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10,000 MLB employees to be subjects for largest COVID-19 antibody test

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The test is the first and largest of its’ kind

MLB: Winter Meetings Orlando Ramirez-USA TODAY Sports

On Tuesday, it was announced by The Athletic that 10,000 employees across 27 of the 30 MLB teams will volunteer to be a part of the first and largest antibody study for COVID-19.

Researchers from USC, Stanford, and Sports Medicine Research and Testing Laboratory are calling it the COVID-19 Sero Prevalence Study. This specific test does not look for active infections of the virus, but rather “the presence of a specific blood protein the human body produces in response to it.”

According to Jay Bhattacharya, MD, Ph.D., one of the lead researchers of this study and professor of medicine at Stanford University, the study does not just include players, their families, and team staff, but “concessionaires, ushers, and other part-time employees of all socioeconomic backgrounds, ages, and genders.” Bhattacharya also mentioned that it was important to include front line workers who normally interact with “a large number of people in their jobs.”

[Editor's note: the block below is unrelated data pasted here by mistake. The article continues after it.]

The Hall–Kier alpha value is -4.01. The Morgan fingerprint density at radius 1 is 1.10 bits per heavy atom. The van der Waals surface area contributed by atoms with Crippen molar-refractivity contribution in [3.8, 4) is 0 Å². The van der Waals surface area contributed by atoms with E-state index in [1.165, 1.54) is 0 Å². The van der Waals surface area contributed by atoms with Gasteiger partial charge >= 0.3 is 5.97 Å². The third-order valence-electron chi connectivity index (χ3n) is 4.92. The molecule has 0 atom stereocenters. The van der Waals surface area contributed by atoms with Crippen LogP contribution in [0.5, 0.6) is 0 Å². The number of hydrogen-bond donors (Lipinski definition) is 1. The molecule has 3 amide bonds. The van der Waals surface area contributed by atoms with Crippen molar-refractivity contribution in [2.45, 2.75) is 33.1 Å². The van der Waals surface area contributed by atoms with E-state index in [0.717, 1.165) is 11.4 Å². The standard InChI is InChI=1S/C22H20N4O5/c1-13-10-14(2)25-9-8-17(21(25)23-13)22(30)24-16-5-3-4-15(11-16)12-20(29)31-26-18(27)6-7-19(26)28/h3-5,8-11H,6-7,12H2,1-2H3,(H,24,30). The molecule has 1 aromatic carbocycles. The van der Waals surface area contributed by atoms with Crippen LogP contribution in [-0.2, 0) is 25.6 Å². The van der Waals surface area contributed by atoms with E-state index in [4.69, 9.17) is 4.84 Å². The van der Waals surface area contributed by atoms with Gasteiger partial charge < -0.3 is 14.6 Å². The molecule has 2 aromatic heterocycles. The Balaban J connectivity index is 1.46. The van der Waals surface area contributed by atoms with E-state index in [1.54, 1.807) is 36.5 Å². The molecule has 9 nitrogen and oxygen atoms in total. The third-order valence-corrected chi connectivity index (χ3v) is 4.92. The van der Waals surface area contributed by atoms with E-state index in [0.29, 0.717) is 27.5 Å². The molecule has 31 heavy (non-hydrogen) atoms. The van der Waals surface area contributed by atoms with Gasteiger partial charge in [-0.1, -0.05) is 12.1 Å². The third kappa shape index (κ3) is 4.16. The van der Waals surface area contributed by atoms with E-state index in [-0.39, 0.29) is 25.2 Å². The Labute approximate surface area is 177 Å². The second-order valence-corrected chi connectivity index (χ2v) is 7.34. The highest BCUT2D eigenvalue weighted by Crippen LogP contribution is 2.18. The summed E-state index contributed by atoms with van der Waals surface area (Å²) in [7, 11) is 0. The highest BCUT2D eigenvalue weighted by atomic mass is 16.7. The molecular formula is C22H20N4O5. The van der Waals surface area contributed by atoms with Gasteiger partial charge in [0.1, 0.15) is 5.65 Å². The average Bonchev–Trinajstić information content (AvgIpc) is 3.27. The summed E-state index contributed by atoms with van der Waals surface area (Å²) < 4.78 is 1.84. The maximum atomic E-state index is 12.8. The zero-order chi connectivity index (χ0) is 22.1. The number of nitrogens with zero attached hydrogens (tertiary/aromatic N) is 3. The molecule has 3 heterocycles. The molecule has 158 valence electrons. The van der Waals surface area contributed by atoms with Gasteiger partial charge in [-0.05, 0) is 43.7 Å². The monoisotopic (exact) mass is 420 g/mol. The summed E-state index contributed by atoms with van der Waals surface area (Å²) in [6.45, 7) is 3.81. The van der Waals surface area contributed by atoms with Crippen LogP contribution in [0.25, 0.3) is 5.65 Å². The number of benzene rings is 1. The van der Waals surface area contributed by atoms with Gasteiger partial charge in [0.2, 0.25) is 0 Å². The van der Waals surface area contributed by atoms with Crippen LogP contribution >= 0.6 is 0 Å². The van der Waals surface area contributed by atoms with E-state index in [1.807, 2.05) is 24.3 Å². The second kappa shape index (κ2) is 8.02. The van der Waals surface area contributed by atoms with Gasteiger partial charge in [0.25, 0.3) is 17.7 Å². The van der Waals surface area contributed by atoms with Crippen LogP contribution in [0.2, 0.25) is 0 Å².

“This will be the first time we will be able to see how truly prevalent COVID-19 has spread throughout the United States,” said Bhattacharya. “And instead of it taking years to pull together a study of this scope, especially with stay-at-home orders, MLB has helped us turn it around in a matter of weeks.”

As good as this likely sounds to baseball fans, Bhattacharya and an MLB spokesman have confirmed that this test has nothing to do with bringing baseball back any faster. It’s intent is to simply look at the extent that the disease has spread throughout a number of communities within North America, per Daniel Eichner, Ph.D., the president and laboratory director at the Sports Medicine Research and Testing Laboratory.

The MLB declined releasing the three teams who did not volunteer to be a part of the study.

“To even begin to understand how far along we are in battling this virus, we need to know how many Americans have had it,” said Bhattacharya. “We won’t know the true death rate or when we can even begin to think about reopening parts of our economy until we have that data. This study is a huge first step.”